Skip To Content
JEWISH. INDEPENDENT. NONPROFIT.

Support the Forward

Funded by readers like you DonateSubscribe
The Schmooze

Google Doodle Celebrates Hollywood Vamp Hedy Lamarr

Nazis, sex, groundbreaking inventions, escape in disguise — sounds like the plot for the next Hollywood hit. Or, you know, real events from Hedy Lamarr’s life.

The Jewish actress and inventor, who would have turned 101 on November 9, is the .

Born Hedwwig Eva Maria Kiesler to bourgeois Jewish parents in Vienna, Lamarr’s film debut was a shocking one.

In 1932, she was cast in Gustav Machaty’s “Ecstasy,” a film about a young girl who marries a rich but boring man, and which featured a close-up of Lamarr’s face during an orgasm.

As Anne Helen Petersen wrote in The Hairpin in 2013:

“The first time audiences saw Hedy Lamarr, she was running naked through a field. The second time they saw her, she was in the throes of a very animated orgasm. The next time she appeared on screen—more than five years later—she’d have a new name, a new language, and a new image, but the effect was the same: just the sight of her was enough to stop Hollywood, and audiences across America, in their tracks.”

(For an in-depth look at her life, check out Petersen’s piece, “The Ectasy of Hedy Lamarr.”)

Soon after her notorious debut, Lamarr married arms dealer Friedrich Mandl, who, though half Jewish, socialized with the Nazi high command. After four years of marriage, Lamarr had had enough. Legend has it that in 1937, she escaped by disguising herself as a maid and fled to Paris. There, she met Louis B. Mayer, who convinced her to change her name.

Image by Wikimedia Commons

A Hollywood star was born. Between 1940 and 1949, Lamarr appeared in 18 movies and built up quite a reputation.

Her multiple marriages (six of them, total) made her an object of scorn and admiration — an exotic seductress. Louis B. Mayer hailed her as “the most beautiful woman in the world.”

But Lamarr was more than just a vampy siren.

According to Smithsonian magazine, during World War II, she joined composer George Antheil in designing a “frequency hopping” system to target torpedoes, which “involved two motor-driven rolls, like those on a player piano, installed in the transmitter and aboard the torpedo and synchronized through 88 frequencies—matching the number of keys on a piano.”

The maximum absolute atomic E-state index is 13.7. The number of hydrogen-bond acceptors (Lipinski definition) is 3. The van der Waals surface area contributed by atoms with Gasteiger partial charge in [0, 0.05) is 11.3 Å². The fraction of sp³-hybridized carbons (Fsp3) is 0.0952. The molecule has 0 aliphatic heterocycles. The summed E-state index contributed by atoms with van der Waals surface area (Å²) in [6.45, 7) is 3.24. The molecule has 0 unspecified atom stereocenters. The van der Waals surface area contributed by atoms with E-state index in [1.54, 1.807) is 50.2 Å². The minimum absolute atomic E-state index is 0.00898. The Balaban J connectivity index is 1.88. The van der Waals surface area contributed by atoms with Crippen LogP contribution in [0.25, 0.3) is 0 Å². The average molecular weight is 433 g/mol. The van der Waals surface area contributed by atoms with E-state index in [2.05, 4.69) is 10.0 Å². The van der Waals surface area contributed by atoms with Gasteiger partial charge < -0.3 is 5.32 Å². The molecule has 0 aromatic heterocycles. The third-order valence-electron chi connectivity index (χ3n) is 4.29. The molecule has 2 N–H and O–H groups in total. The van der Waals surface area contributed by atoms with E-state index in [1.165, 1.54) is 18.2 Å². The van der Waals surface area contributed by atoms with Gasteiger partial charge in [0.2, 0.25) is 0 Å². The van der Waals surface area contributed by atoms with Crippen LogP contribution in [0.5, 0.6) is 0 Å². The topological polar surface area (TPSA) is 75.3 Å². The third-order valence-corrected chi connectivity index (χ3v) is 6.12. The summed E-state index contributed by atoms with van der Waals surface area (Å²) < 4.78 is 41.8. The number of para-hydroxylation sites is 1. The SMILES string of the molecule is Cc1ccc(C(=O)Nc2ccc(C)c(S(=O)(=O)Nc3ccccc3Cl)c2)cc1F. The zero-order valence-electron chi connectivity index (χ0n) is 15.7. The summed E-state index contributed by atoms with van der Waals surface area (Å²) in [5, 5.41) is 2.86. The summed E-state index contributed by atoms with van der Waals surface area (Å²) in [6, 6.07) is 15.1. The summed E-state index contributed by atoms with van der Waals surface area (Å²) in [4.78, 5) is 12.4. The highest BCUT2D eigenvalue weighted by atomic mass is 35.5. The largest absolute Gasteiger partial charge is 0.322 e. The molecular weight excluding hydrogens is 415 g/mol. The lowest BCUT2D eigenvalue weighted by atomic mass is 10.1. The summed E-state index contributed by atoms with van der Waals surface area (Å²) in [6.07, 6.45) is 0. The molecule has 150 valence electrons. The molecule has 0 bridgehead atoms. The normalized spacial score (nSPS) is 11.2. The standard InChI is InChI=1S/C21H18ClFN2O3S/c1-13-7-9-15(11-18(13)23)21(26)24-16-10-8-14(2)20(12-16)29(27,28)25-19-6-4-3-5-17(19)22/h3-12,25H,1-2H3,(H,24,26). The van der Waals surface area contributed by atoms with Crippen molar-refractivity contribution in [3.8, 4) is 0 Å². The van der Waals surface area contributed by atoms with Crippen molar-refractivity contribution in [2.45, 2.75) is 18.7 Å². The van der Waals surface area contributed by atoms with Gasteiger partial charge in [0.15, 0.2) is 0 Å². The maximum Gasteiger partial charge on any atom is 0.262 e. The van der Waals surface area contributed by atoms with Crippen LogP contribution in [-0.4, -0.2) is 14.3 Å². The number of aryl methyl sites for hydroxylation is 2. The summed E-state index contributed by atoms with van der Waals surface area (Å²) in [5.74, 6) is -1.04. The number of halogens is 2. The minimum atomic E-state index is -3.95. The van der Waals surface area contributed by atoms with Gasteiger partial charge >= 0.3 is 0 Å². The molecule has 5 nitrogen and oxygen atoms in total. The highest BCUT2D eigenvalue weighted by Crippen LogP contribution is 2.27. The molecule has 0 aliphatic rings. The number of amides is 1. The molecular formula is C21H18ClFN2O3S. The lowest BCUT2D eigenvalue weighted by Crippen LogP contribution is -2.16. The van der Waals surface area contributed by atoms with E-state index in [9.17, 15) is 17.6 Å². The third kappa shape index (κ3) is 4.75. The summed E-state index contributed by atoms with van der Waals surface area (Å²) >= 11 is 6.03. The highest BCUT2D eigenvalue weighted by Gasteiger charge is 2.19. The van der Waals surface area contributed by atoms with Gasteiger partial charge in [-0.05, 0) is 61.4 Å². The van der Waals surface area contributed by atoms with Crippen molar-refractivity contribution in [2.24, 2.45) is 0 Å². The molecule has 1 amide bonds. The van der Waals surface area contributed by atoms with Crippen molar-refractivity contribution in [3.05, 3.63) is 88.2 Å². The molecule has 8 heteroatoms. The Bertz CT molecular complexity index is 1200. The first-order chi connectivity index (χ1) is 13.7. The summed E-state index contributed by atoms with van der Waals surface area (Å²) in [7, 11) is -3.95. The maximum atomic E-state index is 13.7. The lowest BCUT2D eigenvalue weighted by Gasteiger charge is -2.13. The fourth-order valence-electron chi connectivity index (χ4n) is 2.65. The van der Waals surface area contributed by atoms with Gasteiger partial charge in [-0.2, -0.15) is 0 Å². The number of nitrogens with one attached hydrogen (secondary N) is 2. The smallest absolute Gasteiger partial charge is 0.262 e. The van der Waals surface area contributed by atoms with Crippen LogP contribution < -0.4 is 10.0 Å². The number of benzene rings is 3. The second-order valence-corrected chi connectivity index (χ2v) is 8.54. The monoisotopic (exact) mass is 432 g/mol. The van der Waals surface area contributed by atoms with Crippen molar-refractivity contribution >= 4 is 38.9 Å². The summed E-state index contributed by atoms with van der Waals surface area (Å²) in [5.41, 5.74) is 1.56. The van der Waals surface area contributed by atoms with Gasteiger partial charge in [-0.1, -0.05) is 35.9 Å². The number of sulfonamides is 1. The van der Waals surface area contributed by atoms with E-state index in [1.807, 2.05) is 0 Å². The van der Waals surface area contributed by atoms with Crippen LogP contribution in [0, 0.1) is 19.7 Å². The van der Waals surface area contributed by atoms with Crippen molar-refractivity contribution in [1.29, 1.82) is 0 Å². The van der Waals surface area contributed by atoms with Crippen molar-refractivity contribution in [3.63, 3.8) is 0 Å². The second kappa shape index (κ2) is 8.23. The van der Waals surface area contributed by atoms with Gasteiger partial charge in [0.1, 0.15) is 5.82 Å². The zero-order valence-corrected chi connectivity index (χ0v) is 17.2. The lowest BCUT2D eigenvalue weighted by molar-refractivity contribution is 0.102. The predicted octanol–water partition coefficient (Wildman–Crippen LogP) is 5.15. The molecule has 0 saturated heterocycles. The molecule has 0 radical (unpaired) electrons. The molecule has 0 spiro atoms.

Basically, Hedy Lamarr invented the technology that now enables you to have a cell phone, GPS, and Wifi connection.

The two were awarded a patent (No. 2292387) which fell into disuse until it expired in 1959.

The War Office decided they could make better use of Lamarr’s skills — by having her sell war bonds. “Under an arrangement in which she would kiss anyone who purchased $25,000 worth of bonds, she sold $7 million worth in one night,” Smithsonian wrote.

Eventually, though, scientists started taking note of Lamarr’s contributions. Her “frequency hopping” technology was used by the U.S. government during the Cuban Missile Crisis, and she is now holds a spot in the National Inventors’ Hall of Fame.

So, on this special day, we wish Hedy a very happy birthday and encourage you all to check out her amazing Google Doodle:

Engage

Republish This Story

Please read before republishing

We’re happy to make this story available to republish for free, unless it originated with JTA, Haaretz or another publication (as indicated on the article) and as long as you follow our guidelines. You must credit the Forward, retain our pixel and preserve our canonical link in Google search.  See our full guidelines for more information, and this guide for detail about canonical URLs.

To republish, copy the HTML by clicking on the yellow button to the right; it includes our tracking pixel, all paragraph styles and hyperlinks, the author byline and credit to the Forward. It does not include images; to avoid copyright violations, you must add them manually, following our guidelines. Please email us at [email protected], subject line “republish,” with any questions or to let us know what stories you’re picking up.

We don't support Internet Explorer

Please use Chrome, Safari, Firefox, or Edge to view this site.